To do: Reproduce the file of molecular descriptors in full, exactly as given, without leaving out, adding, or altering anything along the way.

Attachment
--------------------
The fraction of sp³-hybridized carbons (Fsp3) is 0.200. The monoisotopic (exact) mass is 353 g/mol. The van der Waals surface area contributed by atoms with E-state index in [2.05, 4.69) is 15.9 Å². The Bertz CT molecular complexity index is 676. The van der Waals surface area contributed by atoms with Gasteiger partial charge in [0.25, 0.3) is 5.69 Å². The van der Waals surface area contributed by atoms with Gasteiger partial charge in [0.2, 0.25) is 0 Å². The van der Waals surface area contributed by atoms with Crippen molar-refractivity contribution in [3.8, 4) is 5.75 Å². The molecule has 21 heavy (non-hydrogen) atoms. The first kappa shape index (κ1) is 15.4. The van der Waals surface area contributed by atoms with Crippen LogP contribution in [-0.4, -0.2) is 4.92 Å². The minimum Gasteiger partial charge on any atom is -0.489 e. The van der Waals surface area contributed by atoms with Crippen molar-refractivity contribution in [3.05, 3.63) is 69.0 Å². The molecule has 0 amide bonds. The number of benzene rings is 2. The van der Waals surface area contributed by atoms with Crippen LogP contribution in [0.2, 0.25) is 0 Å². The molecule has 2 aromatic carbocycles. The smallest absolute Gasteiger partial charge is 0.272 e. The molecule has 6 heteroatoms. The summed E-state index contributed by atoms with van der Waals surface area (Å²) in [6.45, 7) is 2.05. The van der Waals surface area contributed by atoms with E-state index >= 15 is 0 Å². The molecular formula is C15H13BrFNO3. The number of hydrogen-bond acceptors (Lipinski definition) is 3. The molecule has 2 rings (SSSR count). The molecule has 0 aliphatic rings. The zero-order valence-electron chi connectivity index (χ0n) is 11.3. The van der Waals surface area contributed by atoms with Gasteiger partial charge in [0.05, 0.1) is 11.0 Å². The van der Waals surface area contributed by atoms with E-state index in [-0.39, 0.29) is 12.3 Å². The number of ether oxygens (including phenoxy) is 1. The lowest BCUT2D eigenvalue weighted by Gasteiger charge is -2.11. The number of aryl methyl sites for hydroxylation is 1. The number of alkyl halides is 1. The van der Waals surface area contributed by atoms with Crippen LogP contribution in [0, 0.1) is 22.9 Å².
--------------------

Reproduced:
The fraction of sp³-hybridized carbons (Fsp3) is 0.200. The monoisotopic (exact) mass is 353 g/mol. The van der Waals surface area contributed by atoms with E-state index in [2.05, 4.69) is 15.9 Å². The Bertz CT molecular complexity index is 676. The van der Waals surface area contributed by atoms with Gasteiger partial charge in [0.25, 0.3) is 5.69 Å². The van der Waals surface area contributed by atoms with Gasteiger partial charge in [0.2, 0.25) is 0 Å². The van der Waals surface area contributed by atoms with Crippen molar-refractivity contribution in [3.8, 4) is 5.75 Å². The molecule has 21 heavy (non-hydrogen) atoms. The first kappa shape index (κ1) is 15.4. The van der Waals surface area contributed by atoms with Crippen LogP contribution in [-0.4, -0.2) is 4.92 Å². The minimum Gasteiger partial charge on any atom is -0.489 e. The van der Waals surface area contributed by atoms with Crippen molar-refractivity contribution in [3.05, 3.63) is 69.0 Å². The molecule has 0 amide bonds. The number of benzene rings is 2. The van der Waals surface area contributed by atoms with Crippen LogP contribution in [0.2, 0.25) is 0 Å². The molecule has 2 aromatic carbocycles. The smallest absolute Gasteiger partial charge is 0.272 e. The molecule has 6 heteroatoms. The summed E-state index contributed by atoms with van der Waals surface area (Å²) in [6.45, 7) is 2.05. The van der Waals surface area contributed by atoms with E-state index >= 15 is 0 Å². The molecular formula is C15H13BrFNO3. The number of hydrogen-bond acceptors (Lipinski definition) is 3. The molecule has 2 rings (SSSR count). The molecule has 0 aliphatic rings. The zero-order valence-electron chi connectivity index (χ0n) is 11.3. The van der Waals surface area contributed by atoms with Gasteiger partial charge in [0.05, 0.1) is 11.0 Å². The van der Waals surface area contributed by atoms with E-state index in [-0.39, 0.29) is 12.3 Å². The number of ether oxygens (including phenoxy) is 1. The lowest BCUT2D eigenvalue weighted by Gasteiger charge is -2.11. The number of aryl methyl sites for hydroxylation is 1. The number of alkyl halides is 1. The van der Waals surface area contributed by atoms with Crippen LogP contribution in [0, 0.1) is 22.9 Å².